To understand Canada's current trade policy, and why we are in APEC, it is necessary to go back to the CUSFTA and the NAFTA, the seminal events in Canadian trade policy of the past half century. Until the mid-1980s, Canada's post-war trade policy had been one of support for multilateral trade negotiations under the auspices of the GATT. However, in the mid-1980s, Canada changed track with the negotiations which eventually led to the CUSFTA, and subsequently, the NAFTA. Canada's post-CUSFTA trade policy has been based on the desire to achieve the objectives of the post War policy - global trade liberalisation - but by using sub-global trading arrangements as part of the mechanism.

However, such a policy has been problematic for Canada free traders because the relationship between sub-global liberalisation agreements and multilateral trade liberalisation is by no means straightforward. Canada's free traders have therefore been seeking ways to demonstrate that the decisions to form the CUSFTA and the NAFTA are not impediments to global liberalisation; membership of APEC is part of that strategy.

The dilemmas of current Canadian trade policy are directly attributable to the stand that free traders took in the CUSFTA debate. As is well known, prominent Canadian free traders such as Richard Lipsey, strongly supported the deal. This may not seem noteworthy except for the fact that some prominent U.S. free trade supporters were not in favour of this type of regional agreement. An interesting question is how advocates of the same general approach - free trade - could come to different assessments about the merits of regional free trade agreements. How, for example, could Richard Lipsey and Jagdish Bhagwati, both fervent advocates of free trade, find themselves on opposite sides of the NAFTA debate?

The answer to this does not lie in the technical properties of alternative trade models. it lies, in part, in differing assessments of the possibilities for a successful conclusion to the Uruguay Round, but also, more importantly, in different assessments of national imperatives. Bhagwati argues that the U.S. frustration with the multilateral process in the early 1980s led it "to shift course and to embrace preferential trade agreements by initiating negotiations on the U.S. - Canada Free Trade Agreement in 1983. The failure to secure agreement from Europe and the developing countries to start a new round of multilateral negotiations at the GATT ministerial in November 1982 led U.S. Trade Representative William E. Brock to that approach."5 However, Bhagwati views such a policy as "dangerous" and has argued that U.S. involvement in regional trade agreements is a retrogressive act, a weakening of its commitment to free trade at the global level and to the multilateral process, and to be opposed.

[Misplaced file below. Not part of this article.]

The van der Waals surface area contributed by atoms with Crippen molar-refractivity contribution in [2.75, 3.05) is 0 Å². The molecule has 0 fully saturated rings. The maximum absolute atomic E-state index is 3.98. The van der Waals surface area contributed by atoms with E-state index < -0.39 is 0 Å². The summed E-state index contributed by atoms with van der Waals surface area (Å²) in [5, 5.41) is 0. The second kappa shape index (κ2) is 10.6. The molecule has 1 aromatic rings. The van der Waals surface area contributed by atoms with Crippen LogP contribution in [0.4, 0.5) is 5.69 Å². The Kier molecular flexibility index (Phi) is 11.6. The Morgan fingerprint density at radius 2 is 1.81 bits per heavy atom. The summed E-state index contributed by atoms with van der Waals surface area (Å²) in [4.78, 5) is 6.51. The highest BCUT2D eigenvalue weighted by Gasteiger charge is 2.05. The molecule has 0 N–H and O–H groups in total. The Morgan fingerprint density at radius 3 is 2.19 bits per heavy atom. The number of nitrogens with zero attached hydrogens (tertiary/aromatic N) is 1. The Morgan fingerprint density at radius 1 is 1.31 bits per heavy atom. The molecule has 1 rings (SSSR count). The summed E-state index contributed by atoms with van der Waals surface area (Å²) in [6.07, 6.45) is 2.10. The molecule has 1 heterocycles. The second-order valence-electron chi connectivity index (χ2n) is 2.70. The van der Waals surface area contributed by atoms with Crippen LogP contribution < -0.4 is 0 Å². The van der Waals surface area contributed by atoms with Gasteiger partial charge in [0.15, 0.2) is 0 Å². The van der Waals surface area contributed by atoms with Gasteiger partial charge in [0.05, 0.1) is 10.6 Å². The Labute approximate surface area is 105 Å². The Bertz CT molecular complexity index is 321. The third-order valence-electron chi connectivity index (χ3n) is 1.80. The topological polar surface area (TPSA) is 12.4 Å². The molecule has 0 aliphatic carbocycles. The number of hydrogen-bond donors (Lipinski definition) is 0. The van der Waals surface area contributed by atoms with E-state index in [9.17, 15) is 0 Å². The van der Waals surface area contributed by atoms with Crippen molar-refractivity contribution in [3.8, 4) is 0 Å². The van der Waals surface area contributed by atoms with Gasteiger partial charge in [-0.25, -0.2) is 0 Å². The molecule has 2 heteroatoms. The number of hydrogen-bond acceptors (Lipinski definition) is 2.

In contrast, Lipsey viewed a regional trading arrangement with the U.S. as a progressive act for Canada, a movement towards a more liberal trading regime and away from what he regarded as the discriminatory trade and industrial policies which characterised previous Canadian trade policies. The domestic imperatives for the CUSFTA have been explicitly recognised by Michael Hart who argued that "the most obvious, if least publicised, [objective of the Free Trade Agreement] was to effect domestic economic reform."6 Similar sentiments were expressed by former Minister of International Trade, Pat Carney when she noted that part of the rationale for the CUSFTA was to "ensure that in future there is not the kind of anti-investment policies of other governments."7

This has also recently been noted by Whalley who argues that improved Canadian access to the U.S. market as envisaged under the CUSFTA was "secured by implicit side payments in the form of domestic policy disciplines undertaken by Canada and favourable to the U.S. Special bilateral policy disciplines were agreed to as part of the trade agreement on energy and investment policies; which effectively prevented the return in Canada to older policies adverse to the U.S. under the Canadian Energy Policy and the former Canadian Foreign Investment Review Agency."8